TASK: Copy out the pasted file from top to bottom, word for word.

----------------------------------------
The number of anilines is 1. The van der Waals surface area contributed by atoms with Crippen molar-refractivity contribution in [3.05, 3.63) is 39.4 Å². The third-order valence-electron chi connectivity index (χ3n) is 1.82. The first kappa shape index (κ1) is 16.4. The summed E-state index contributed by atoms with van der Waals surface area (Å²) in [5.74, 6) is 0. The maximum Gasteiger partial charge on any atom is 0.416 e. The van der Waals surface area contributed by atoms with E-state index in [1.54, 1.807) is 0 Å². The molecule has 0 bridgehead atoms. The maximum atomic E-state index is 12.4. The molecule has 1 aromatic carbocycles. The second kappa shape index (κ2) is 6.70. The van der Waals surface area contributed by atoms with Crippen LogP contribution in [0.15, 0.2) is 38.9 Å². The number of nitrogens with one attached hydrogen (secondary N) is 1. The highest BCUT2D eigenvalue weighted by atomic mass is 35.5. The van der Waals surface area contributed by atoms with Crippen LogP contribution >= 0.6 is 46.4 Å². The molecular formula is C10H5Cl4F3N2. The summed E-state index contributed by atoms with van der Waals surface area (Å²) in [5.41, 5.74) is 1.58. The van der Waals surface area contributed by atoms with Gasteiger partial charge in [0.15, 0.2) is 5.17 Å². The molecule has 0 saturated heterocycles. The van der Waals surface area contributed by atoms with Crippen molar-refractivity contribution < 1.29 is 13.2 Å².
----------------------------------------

The number of anilines is 1. The van der Waals surface area contributed by atoms with Crippen molar-refractivity contribution in [3.05, 3.63) is 39.4 Å². The third-order valence-electron chi connectivity index (χ3n) is 1.82. The first kappa shape index (κ1) is 16.4. The summed E-state index contributed by atoms with van der Waals surface area (Å²) in [5.74, 6) is 0. The maximum Gasteiger partial charge on any atom is 0.416 e. The van der Waals surface area contributed by atoms with E-state index in [1.54, 1.807) is 0 Å². The molecule has 0 bridgehead atoms. The maximum atomic E-state index is 12.4. The molecule has 1 aromatic carbocycles. The second kappa shape index (κ2) is 6.70. The van der Waals surface area contributed by atoms with Crippen LogP contribution in [0.15, 0.2) is 38.9 Å². The number of nitrogens with one attached hydrogen (secondary N) is 1. The highest BCUT2D eigenvalue weighted by atomic mass is 35.5. The van der Waals surface area contributed by atoms with Crippen LogP contribution >= 0.6 is 46.4 Å². The molecular formula is C10H5Cl4F3N2. The summed E-state index contributed by atoms with van der Waals surface area (Å²) in [5.41, 5.74) is 1.58. The van der Waals surface area contributed by atoms with Gasteiger partial charge in [0.15, 0.2) is 5.17 Å². The molecule has 0 saturated heterocycles. The van der Waals surface area contributed by atoms with Crippen molar-refractivity contribution < 1.29 is 13.2 Å².